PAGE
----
It will take time but I bet I’m right, and it could show up before year’s end. My next story will address optimistic possibilities for the end of this year. I have to do it because everyone else is locked into doomsday scenarios that may well be way too excessive.

To the local story, and as I said above, the S&P/ASX 200 lost 306 points (or 4.2%) this week to finish at 6932. It was heavily driven by the banks that were tipped to face rising bad debts because of the RBA’s 0.5% rate rise. This rise is bound to be followed by a few more hikes that could result in some borrowers getting into repayment trouble.

Of course, this is pessimistic speculation based on best guesses, and in coming months we’ll see how accurate these guesses are. CBA lost 10.77% to finish the week at $93.78, NAB gave up 10.09% to $28.06, ANZ dropped 7.61% to $23.07 and Westpac slumped 12.83% to $20.85. I’m sure the bank CEOs used expletives as they assessed the market’s over-the-top reaction.

Think about this: what if the RBA’s bold move results in fewer rate rises because it shocks and awes consumers to help ease inflation? Then these sell-offs are excessive, so do with that what you will.

Tech stocks copped it and Magellan didn’t get an uplift out of the story that Hamish Douglas was returning as a consultant to the operation.

In no way am I ignoring the possible worst-case scenarios that could keep stocks down for longer than I’m predicting, but, after sell-offs, markets rebound. And since 1987 the average duration of a correction is about 155 days. The US hit correction territory about mid-February so we have a couple of months to go before we hit that average. And it’s three and two-thirds months before September ends. That’s a positive for my “I can’t wait for September” scenario.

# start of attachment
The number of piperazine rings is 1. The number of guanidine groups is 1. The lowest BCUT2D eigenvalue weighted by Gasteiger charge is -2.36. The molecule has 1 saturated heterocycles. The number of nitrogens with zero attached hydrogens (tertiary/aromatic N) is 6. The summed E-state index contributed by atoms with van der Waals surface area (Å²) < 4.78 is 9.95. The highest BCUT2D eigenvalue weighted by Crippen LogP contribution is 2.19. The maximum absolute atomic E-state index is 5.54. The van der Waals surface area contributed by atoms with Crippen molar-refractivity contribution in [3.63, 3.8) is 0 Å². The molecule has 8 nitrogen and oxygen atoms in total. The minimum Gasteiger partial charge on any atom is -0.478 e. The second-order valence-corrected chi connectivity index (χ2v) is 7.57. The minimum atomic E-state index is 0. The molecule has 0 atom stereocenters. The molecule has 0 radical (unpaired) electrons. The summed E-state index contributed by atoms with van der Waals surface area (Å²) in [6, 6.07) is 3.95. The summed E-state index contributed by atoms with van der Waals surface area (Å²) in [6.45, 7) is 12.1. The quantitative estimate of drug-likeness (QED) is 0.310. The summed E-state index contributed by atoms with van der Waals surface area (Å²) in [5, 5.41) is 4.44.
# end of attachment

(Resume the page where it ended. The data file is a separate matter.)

What I liked

  1. In May, ANZ job ads rose by 0.4% to stand 17.3% higher on the year. This is good for jobs but bad for inflation. We need foreign workers and fast!
  2. Ditto this: The preliminary Internet Vacancy Index (IVI) rose by 0.9% in May (or by 2,754 available positions) to a 14-year high (since June 2008) of 298,375 positions available. Recruitment activity was up by 25.7% (or 61,045 ads) in May on a year ago and was 77.3% (or around 130,100 available positions) higher than pre-Covid levels.
  3. In April, business turnover lifted in nine of the 13 selected industries, according to the Australian Bureau of Statistics (ABS). Turnover rose the most for Information Media and Telecommunications (up 8%) and Accommodation and Food Services (up 7.6%), but fell for Construction (down 8.9%).
  4. Basic resources stocks advanced earlier in the week in Europe by 2.5% on-demand optimism after China eased Covid-19 restrictions. When the Chinese are out of the woods with lockdowns, stocks will like it.
  5. Initial claims for unemployment insurance (jobless claims) in the US rose by 27,000 to 229,000 in the past week (survey: 210,000). A softening labour market will help decrease inflation.

What I didn’t like

  1. The Melbourne Institute’s monthly headline inflation gauge rose by 1.1% in May after falling by 0.1% in April. Prices are up 4.8% on the year. The ‘underlying’ or trimmed mean measure lifted by 0.7%, to be up 4.4% on the year – the fastest pace since 2008.
  2. US 10-year yields rose by around 2 points to near 3.05% — any number over 3% is a worry right now.
  3. On Tuesday, stocks fell in Europe on fears that aggressive rate hikes by central banks could flatten major economies.